Lined up first on the Rumble start/finish line were the cat ‘s(experts)16mile and 32 mile riders(I was unaware of this at the time…fyi), Courtland, Sam, David, Richard, JP, Mike, Ivan and many other took off at the sound of the “gun”, and the race was on.
I had no real direct knowledge of the course, but having ridden the area many many times I was able to relax and let the race unfold. The first 40+ min. is mostly a fire road to jeep trail climb, that allows a strong roadie on a cyclocross bike(richard) & John P on his ridged Mtb to drift up the trail a few. As I began to recognize the surroundings, I know we were getting to the top of the canyon, pushing hard at the end long climb, we caught the sight of the lead two riders. Out of the canyon and onto an off camber, cow beaten, single track decent that quickly exposed the cyclocross bikes short comings as the lead group was now one rider.
For some, the ability to follow course markings was difficult that day. As I proceeded after JP, a group had gathered consisting of Mike Noel, Cody Pratt, and Ivan Robles(HS Mtb Team). Working fairly well together, we could see JP just ahead, but we were very surprised to see another rider whom had mistakenly cut the course, a team mate of MIke’s riding withJP.
We began a downhill portion of the course, and started to gain on JP. Coming into the bottom there was a technical creek crossing, I was right on him. In the split mila-seconds that one has to think, I went to the left of two crossing options. I had watched JP dismount and was tasting the catch as I did the same dismount, just down stream. The haste of my desire for the catch had blinded me to the mud I proceeded to stick my foot into crossing the creek! Up to my ankles I went, almost losing balance, and defiantly loosing ground on JP and the group behind.
Being unfamiliar with the course as I was, I had been warned of the “one off”, first lap only climb up the radio tower road.. Well that had also slipped my mind during the haste to make the catch. I cleaned my shoes as best as I could and proceeded towards the “Climb”, trying to regain my rhythm and relax, as the race was less than half over. The task at the top of the climb was to tear a page from a book placed there by the promoters as proof of the climb, and I made sure I put the page some where that would not get lost(not doing that 13% climb for nothing!).
Back down in less than 60 seconds, and off towards the last two climbs and the end of the first lap.
The race goes up the road..
The “lost rider” was overtaken on the run in to the finish line. What I though was the chase group was down to Mike Noel and my self(and the lost guy).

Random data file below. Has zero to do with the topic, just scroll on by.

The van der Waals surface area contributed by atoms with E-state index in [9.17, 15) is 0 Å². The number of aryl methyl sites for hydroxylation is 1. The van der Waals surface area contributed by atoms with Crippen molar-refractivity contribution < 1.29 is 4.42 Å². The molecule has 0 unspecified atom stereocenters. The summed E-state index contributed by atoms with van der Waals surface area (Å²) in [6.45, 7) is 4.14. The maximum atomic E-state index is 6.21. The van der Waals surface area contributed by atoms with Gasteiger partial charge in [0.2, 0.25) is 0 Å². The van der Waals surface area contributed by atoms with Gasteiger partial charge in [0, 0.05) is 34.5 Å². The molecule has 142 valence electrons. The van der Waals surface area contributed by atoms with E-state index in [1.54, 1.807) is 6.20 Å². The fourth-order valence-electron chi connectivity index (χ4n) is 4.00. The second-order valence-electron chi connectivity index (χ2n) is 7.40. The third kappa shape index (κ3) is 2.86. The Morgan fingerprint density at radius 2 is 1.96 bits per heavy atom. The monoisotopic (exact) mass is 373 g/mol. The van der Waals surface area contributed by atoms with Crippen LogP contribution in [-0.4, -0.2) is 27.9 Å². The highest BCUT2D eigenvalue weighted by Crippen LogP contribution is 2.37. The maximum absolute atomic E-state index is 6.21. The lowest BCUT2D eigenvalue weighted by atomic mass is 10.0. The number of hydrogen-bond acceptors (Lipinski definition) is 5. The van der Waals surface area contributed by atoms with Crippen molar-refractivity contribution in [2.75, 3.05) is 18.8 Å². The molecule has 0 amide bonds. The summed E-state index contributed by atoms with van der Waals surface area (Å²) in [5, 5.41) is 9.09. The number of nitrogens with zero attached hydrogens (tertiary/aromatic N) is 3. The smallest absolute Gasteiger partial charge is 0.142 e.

For whatever reason the “lost rider” stayed with us as we came into the start finish/feed zone, somehow as I get my water hand off, I get boxed in & my front wheel gets caught up, & Bamm!!! Straight to the ground I go, water bottle flying, me cussing, the whole nine….
I pick myself up, gather my wits and my bottle and remount my bike for the final lap. Mike is around 150 meters up the road and the “lost rider” is with him as we start the long canyon climb, who knows how far JP is, as I have lost track of him in the madness. Anyway, its time to go to work so I put my head down and get to the task at hand, this time knowing what is ahead of me.
I catch Court, oops, the lost guy, in the canyon and continue towards the top. I find Mike as we come across the first single track section, and we exchange pulls up the nest small climbs. As we enter the more technically tuff section of downhill I am able to gap Mike. Through the mud section I go, choosing the proper side this time, up the other side and onto the fast fire road decent to the final two climbs. The first is a 6% 1000 meters at best climb, that loops back around itself and descends back down the same side. Up the last 10% 200 meter climb I went still searching for JP, I had failed to see him anywhere, and there were spots on the course that double back, it had me bummed. I thought I had lost him, he must have just pinned it and road me off his wheel… I was worthless and weak!
Down the orchard section to the finishing straight, one more look back, Mikes 100 meters back, a look ahead and no JP… I round the corner and onto the finishing straight, through the Finish line and the Timing Chip mechanism, onto the 1st looser… 2nd place…
Well…. as I look around trying to locate JP to congratulate him, I get the word…… JP had done one lap only, and had puled out after lap one….. Thus why I could never see him, he was driving to Fresno….
So I stopped sniveling and grabbed a beer, Cheers to Dave Simpson, Good Friends, Mountain Biking and the Rumble!!!!!
Zachary A Griffin